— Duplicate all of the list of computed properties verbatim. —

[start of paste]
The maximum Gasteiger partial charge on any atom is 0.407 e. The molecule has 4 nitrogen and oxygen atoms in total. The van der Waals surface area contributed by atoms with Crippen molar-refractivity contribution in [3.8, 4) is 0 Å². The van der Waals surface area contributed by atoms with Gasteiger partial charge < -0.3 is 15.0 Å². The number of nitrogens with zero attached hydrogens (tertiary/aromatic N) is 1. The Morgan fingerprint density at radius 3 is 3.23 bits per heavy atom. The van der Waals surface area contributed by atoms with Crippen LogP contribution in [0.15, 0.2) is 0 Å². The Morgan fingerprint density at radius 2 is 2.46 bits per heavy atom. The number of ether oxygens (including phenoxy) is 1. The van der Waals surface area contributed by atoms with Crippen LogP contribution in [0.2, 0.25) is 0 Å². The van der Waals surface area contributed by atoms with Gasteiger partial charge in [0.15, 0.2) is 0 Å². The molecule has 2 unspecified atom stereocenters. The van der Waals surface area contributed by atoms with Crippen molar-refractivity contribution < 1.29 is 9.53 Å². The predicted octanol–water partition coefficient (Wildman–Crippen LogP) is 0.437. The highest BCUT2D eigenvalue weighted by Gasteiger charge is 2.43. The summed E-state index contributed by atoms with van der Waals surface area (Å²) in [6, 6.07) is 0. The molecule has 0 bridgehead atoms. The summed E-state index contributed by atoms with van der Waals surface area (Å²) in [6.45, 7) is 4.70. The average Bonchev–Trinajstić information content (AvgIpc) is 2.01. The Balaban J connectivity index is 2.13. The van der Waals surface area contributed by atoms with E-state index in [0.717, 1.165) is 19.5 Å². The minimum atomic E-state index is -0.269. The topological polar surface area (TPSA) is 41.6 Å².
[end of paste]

The maximum Gasteiger partial charge on any atom is 0.407 e. The molecule has 4 nitrogen and oxygen atoms in total. The van der Waals surface area contributed by atoms with Crippen molar-refractivity contribution in [3.8, 4) is 0 Å². The van der Waals surface area contributed by atoms with Gasteiger partial charge < -0.3 is 15.0 Å². The number of nitrogens with zero attached hydrogens (tertiary/aromatic N) is 1. The Morgan fingerprint density at radius 3 is 3.23 bits per heavy atom. The van der Waals surface area contributed by atoms with Crippen LogP contribution in [0.15, 0.2) is 0 Å². The Morgan fingerprint density at radius 2 is 2.46 bits per heavy atom. The number of ether oxygens (including phenoxy) is 1. The van der Waals surface area contributed by atoms with Crippen LogP contribution in [0.2, 0.25) is 0 Å². The van der Waals surface area contributed by atoms with Gasteiger partial charge in [0.15, 0.2) is 0 Å². The molecule has 2 unspecified atom stereocenters. The van der Waals surface area contributed by atoms with Crippen molar-refractivity contribution < 1.29 is 9.53 Å². The predicted octanol–water partition coefficient (Wildman–Crippen LogP) is 0.437. The highest BCUT2D eigenvalue weighted by Gasteiger charge is 2.43. The summed E-state index contributed by atoms with van der Waals surface area (Å²) in [6, 6.07) is 0. The molecule has 0 bridgehead atoms. The summed E-state index contributed by atoms with van der Waals surface area (Å²) in [6.45, 7) is 4.70. The average Bonchev–Trinajstić information content (AvgIpc) is 2.01. The Balaban J connectivity index is 2.13. The van der Waals surface area contributed by atoms with E-state index in [0.717, 1.165) is 19.5 Å². The minimum atomic E-state index is -0.269. The topological polar surface area (TPSA) is 41.6 Å².